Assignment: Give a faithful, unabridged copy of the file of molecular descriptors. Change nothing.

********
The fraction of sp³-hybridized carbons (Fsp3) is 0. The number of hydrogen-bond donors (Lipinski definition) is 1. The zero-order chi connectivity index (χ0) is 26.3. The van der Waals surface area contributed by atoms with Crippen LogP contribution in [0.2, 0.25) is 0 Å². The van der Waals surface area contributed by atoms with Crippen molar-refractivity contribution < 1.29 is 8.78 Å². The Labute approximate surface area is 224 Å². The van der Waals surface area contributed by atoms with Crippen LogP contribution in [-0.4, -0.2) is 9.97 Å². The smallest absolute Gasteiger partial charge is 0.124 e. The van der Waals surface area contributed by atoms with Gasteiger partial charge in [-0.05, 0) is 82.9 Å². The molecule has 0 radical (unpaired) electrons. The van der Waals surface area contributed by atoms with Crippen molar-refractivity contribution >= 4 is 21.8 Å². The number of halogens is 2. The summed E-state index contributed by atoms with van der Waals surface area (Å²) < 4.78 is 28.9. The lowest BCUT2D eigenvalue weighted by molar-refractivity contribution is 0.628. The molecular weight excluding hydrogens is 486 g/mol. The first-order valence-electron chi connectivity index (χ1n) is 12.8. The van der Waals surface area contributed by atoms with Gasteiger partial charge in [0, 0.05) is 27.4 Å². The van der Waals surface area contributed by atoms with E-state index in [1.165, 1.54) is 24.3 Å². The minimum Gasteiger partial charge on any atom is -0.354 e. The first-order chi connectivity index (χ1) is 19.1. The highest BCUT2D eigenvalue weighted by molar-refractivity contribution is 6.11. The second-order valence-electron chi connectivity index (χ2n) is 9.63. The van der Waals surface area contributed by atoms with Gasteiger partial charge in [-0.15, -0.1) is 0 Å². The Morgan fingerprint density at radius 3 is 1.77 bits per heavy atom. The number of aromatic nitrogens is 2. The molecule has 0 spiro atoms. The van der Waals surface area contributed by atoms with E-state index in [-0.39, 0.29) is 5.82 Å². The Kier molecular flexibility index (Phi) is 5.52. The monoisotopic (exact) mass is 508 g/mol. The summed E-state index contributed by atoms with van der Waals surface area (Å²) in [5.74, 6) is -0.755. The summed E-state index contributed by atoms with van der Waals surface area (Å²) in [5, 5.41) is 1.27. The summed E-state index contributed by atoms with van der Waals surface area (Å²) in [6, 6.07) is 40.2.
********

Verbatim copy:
The fraction of sp³-hybridized carbons (Fsp3) is 0. The number of hydrogen-bond donors (Lipinski definition) is 1. The zero-order chi connectivity index (χ0) is 26.3. The van der Waals surface area contributed by atoms with Crippen LogP contribution in [0.2, 0.25) is 0 Å². The van der Waals surface area contributed by atoms with Crippen molar-refractivity contribution < 1.29 is 8.78 Å². The Labute approximate surface area is 224 Å². The van der Waals surface area contributed by atoms with Crippen LogP contribution in [-0.4, -0.2) is 9.97 Å². The smallest absolute Gasteiger partial charge is 0.124 e. The van der Waals surface area contributed by atoms with Gasteiger partial charge in [-0.05, 0) is 82.9 Å². The molecule has 0 radical (unpaired) electrons. The van der Waals surface area contributed by atoms with Crippen molar-refractivity contribution >= 4 is 21.8 Å². The number of halogens is 2. The summed E-state index contributed by atoms with van der Waals surface area (Å²) < 4.78 is 28.9. The lowest BCUT2D eigenvalue weighted by molar-refractivity contribution is 0.628. The molecular weight excluding hydrogens is 486 g/mol. The first-order valence-electron chi connectivity index (χ1n) is 12.8. The van der Waals surface area contributed by atoms with Gasteiger partial charge in [0, 0.05) is 27.4 Å². The van der Waals surface area contributed by atoms with E-state index in [1.165, 1.54) is 24.3 Å². The minimum Gasteiger partial charge on any atom is -0.354 e. The first-order chi connectivity index (χ1) is 19.1. The highest BCUT2D eigenvalue weighted by molar-refractivity contribution is 6.11. The second-order valence-electron chi connectivity index (χ2n) is 9.63. The van der Waals surface area contributed by atoms with Gasteiger partial charge in [-0.15, -0.1) is 0 Å². The Morgan fingerprint density at radius 3 is 1.77 bits per heavy atom. The number of aromatic nitrogens is 2. The molecule has 0 spiro atoms. The van der Waals surface area contributed by atoms with E-state index in [-0.39, 0.29) is 5.82 Å². The Kier molecular flexibility index (Phi) is 5.52. The monoisotopic (exact) mass is 508 g/mol. The summed E-state index contributed by atoms with van der Waals surface area (Å²) in [5.74, 6) is -0.755. The summed E-state index contributed by atoms with van der Waals surface area (Å²) in [5, 5.41) is 1.27. The summed E-state index contributed by atoms with van der Waals surface area (Å²) in [6, 6.07) is 40.2.